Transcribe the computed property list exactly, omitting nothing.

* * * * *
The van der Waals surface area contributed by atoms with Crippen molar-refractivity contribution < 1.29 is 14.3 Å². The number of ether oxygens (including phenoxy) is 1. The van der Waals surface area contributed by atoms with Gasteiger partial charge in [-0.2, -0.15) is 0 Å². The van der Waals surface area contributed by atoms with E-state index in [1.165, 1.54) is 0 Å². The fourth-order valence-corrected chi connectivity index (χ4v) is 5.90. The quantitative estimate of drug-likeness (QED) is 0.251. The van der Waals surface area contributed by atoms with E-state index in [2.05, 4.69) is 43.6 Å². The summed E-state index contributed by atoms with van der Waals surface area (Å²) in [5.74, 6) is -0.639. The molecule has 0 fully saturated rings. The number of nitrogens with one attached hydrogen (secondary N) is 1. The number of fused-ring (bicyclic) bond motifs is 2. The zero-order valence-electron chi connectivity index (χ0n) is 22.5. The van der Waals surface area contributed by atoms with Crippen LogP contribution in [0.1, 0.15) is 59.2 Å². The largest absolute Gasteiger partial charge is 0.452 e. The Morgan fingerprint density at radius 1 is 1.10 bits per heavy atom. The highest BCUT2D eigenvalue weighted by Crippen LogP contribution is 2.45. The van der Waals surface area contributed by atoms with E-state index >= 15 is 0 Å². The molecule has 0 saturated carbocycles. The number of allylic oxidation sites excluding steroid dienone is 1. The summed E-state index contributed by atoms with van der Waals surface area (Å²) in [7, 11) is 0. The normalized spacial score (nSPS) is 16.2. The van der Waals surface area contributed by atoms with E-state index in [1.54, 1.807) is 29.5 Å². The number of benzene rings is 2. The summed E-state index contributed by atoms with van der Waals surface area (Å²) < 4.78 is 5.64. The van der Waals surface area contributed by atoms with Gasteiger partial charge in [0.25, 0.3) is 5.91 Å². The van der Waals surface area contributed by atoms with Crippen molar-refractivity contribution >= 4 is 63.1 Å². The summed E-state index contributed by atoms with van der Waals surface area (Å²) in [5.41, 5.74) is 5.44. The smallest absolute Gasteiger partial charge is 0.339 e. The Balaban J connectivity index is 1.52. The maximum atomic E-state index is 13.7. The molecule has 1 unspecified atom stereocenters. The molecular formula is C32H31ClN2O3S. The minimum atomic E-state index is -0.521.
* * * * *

The van der Waals surface area contributed by atoms with Crippen molar-refractivity contribution < 1.29 is 14.3 Å². The number of ether oxygens (including phenoxy) is 1. The van der Waals surface area contributed by atoms with Gasteiger partial charge in [-0.2, -0.15) is 0 Å². The van der Waals surface area contributed by atoms with E-state index in [1.165, 1.54) is 0 Å². The fourth-order valence-corrected chi connectivity index (χ4v) is 5.90. The quantitative estimate of drug-likeness (QED) is 0.251. The van der Waals surface area contributed by atoms with E-state index in [2.05, 4.69) is 43.6 Å². The summed E-state index contributed by atoms with van der Waals surface area (Å²) in [5.74, 6) is -0.639. The molecule has 0 fully saturated rings. The number of nitrogens with one attached hydrogen (secondary N) is 1. The number of fused-ring (bicyclic) bond motifs is 2. The zero-order valence-electron chi connectivity index (χ0n) is 22.5. The van der Waals surface area contributed by atoms with Crippen LogP contribution in [0.1, 0.15) is 59.2 Å². The largest absolute Gasteiger partial charge is 0.452 e. The Morgan fingerprint density at radius 1 is 1.10 bits per heavy atom. The highest BCUT2D eigenvalue weighted by Crippen LogP contribution is 2.45. The van der Waals surface area contributed by atoms with E-state index >= 15 is 0 Å². The molecule has 0 saturated carbocycles. The number of allylic oxidation sites excluding steroid dienone is 1. The summed E-state index contributed by atoms with van der Waals surface area (Å²) in [7, 11) is 0. The normalized spacial score (nSPS) is 16.2. The van der Waals surface area contributed by atoms with E-state index in [1.54, 1.807) is 29.5 Å². The number of benzene rings is 2. The summed E-state index contributed by atoms with van der Waals surface area (Å²) < 4.78 is 5.64. The van der Waals surface area contributed by atoms with Gasteiger partial charge in [0.25, 0.3) is 5.91 Å². The van der Waals surface area contributed by atoms with Crippen molar-refractivity contribution >= 4 is 63.1 Å². The summed E-state index contributed by atoms with van der Waals surface area (Å²) in [5.41, 5.74) is 5.44. The smallest absolute Gasteiger partial charge is 0.339 e. The Balaban J connectivity index is 1.52. The maximum atomic E-state index is 13.7. The molecule has 1 unspecified atom stereocenters. The molecular formula is C32H31ClN2O3S. The minimum atomic E-state index is -0.521.